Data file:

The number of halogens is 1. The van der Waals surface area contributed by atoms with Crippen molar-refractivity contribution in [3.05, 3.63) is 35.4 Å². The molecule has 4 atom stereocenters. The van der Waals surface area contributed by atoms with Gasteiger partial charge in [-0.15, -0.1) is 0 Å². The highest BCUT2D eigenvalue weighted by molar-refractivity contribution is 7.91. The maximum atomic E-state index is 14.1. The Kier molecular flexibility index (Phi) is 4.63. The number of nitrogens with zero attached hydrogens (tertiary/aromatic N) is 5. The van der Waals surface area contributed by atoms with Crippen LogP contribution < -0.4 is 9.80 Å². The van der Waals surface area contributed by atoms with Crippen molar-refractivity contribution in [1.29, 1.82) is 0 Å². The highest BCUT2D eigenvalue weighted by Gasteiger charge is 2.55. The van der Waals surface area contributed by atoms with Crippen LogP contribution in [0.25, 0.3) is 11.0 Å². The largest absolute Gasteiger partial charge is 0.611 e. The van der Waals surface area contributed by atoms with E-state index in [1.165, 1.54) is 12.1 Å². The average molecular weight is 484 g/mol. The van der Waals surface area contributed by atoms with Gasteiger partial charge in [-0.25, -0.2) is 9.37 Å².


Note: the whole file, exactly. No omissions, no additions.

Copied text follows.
The number of halogens is 1. The van der Waals surface area contributed by atoms with Crippen molar-refractivity contribution in [3.05, 3.63) is 35.4 Å². The molecule has 4 atom stereocenters. The van der Waals surface area contributed by atoms with Gasteiger partial charge in [-0.15, -0.1) is 0 Å². The highest BCUT2D eigenvalue weighted by molar-refractivity contribution is 7.91. The maximum atomic E-state index is 14.1. The Kier molecular flexibility index (Phi) is 4.63. The number of nitrogens with zero attached hydrogens (tertiary/aromatic N) is 5. The van der Waals surface area contributed by atoms with Crippen LogP contribution < -0.4 is 9.80 Å². The van der Waals surface area contributed by atoms with Crippen molar-refractivity contribution in [1.29, 1.82) is 0 Å². The highest BCUT2D eigenvalue weighted by Gasteiger charge is 2.55. The van der Waals surface area contributed by atoms with Crippen LogP contribution in [0.25, 0.3) is 11.0 Å². The largest absolute Gasteiger partial charge is 0.611 e. The van der Waals surface area contributed by atoms with E-state index in [1.165, 1.54) is 12.1 Å². The average molecular weight is 484 g/mol. The van der Waals surface area contributed by atoms with Gasteiger partial charge in [-0.25, -0.2) is 9.37 Å².